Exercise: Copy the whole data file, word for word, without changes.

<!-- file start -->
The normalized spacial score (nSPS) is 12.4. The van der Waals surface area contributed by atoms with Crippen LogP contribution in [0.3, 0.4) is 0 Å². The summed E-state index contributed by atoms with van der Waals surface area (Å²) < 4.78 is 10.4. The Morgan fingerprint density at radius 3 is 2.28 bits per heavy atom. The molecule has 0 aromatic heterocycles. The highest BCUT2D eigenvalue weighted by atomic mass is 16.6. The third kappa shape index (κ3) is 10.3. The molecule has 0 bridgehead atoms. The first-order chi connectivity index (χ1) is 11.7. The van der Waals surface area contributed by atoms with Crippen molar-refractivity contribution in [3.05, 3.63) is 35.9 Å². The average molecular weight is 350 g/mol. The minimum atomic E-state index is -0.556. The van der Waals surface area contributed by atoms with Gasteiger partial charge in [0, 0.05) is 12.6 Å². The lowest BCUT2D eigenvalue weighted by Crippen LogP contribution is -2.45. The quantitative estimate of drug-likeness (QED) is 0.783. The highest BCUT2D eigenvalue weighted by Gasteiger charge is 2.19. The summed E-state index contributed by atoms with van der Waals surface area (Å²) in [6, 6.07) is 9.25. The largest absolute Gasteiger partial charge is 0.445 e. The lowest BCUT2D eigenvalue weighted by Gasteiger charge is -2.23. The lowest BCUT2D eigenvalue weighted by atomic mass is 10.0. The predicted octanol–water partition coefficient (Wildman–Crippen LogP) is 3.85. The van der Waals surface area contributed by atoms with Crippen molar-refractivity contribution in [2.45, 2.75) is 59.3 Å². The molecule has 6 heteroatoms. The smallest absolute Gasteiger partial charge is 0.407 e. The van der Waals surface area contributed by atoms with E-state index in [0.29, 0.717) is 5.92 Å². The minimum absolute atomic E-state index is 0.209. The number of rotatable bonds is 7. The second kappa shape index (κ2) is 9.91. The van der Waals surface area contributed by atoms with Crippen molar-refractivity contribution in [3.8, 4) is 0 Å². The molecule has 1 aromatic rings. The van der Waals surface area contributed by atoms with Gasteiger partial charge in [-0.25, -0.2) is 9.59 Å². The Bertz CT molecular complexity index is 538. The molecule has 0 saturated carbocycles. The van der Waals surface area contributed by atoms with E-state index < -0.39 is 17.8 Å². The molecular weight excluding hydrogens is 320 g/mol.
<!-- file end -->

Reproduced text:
The normalized spacial score (nSPS) is 12.4. The van der Waals surface area contributed by atoms with Crippen LogP contribution in [0.3, 0.4) is 0 Å². The summed E-state index contributed by atoms with van der Waals surface area (Å²) < 4.78 is 10.4. The Morgan fingerprint density at radius 3 is 2.28 bits per heavy atom. The molecule has 0 aromatic heterocycles. The highest BCUT2D eigenvalue weighted by atomic mass is 16.6. The third kappa shape index (κ3) is 10.3. The molecule has 0 bridgehead atoms. The first-order chi connectivity index (χ1) is 11.7. The van der Waals surface area contributed by atoms with Crippen molar-refractivity contribution in [3.05, 3.63) is 35.9 Å². The average molecular weight is 350 g/mol. The minimum atomic E-state index is -0.556. The van der Waals surface area contributed by atoms with Gasteiger partial charge in [0, 0.05) is 12.6 Å². The lowest BCUT2D eigenvalue weighted by Crippen LogP contribution is -2.45. The quantitative estimate of drug-likeness (QED) is 0.783. The highest BCUT2D eigenvalue weighted by Gasteiger charge is 2.19. The summed E-state index contributed by atoms with van der Waals surface area (Å²) in [6, 6.07) is 9.25. The largest absolute Gasteiger partial charge is 0.445 e. The lowest BCUT2D eigenvalue weighted by Gasteiger charge is -2.23. The lowest BCUT2D eigenvalue weighted by atomic mass is 10.0. The predicted octanol–water partition coefficient (Wildman–Crippen LogP) is 3.85. The van der Waals surface area contributed by atoms with Crippen molar-refractivity contribution in [2.45, 2.75) is 59.3 Å². The molecule has 6 heteroatoms. The smallest absolute Gasteiger partial charge is 0.407 e. The van der Waals surface area contributed by atoms with E-state index in [0.29, 0.717) is 5.92 Å². The minimum absolute atomic E-state index is 0.209. The number of rotatable bonds is 7. The second kappa shape index (κ2) is 9.91. The van der Waals surface area contributed by atoms with Crippen molar-refractivity contribution in [3.8, 4) is 0 Å². The molecule has 1 aromatic rings. The van der Waals surface area contributed by atoms with Gasteiger partial charge in [-0.25, -0.2) is 9.59 Å². The Bertz CT molecular complexity index is 538. The molecule has 0 saturated carbocycles. The van der Waals surface area contributed by atoms with E-state index < -0.39 is 17.8 Å². The molecular weight excluding hydrogens is 320 g/mol.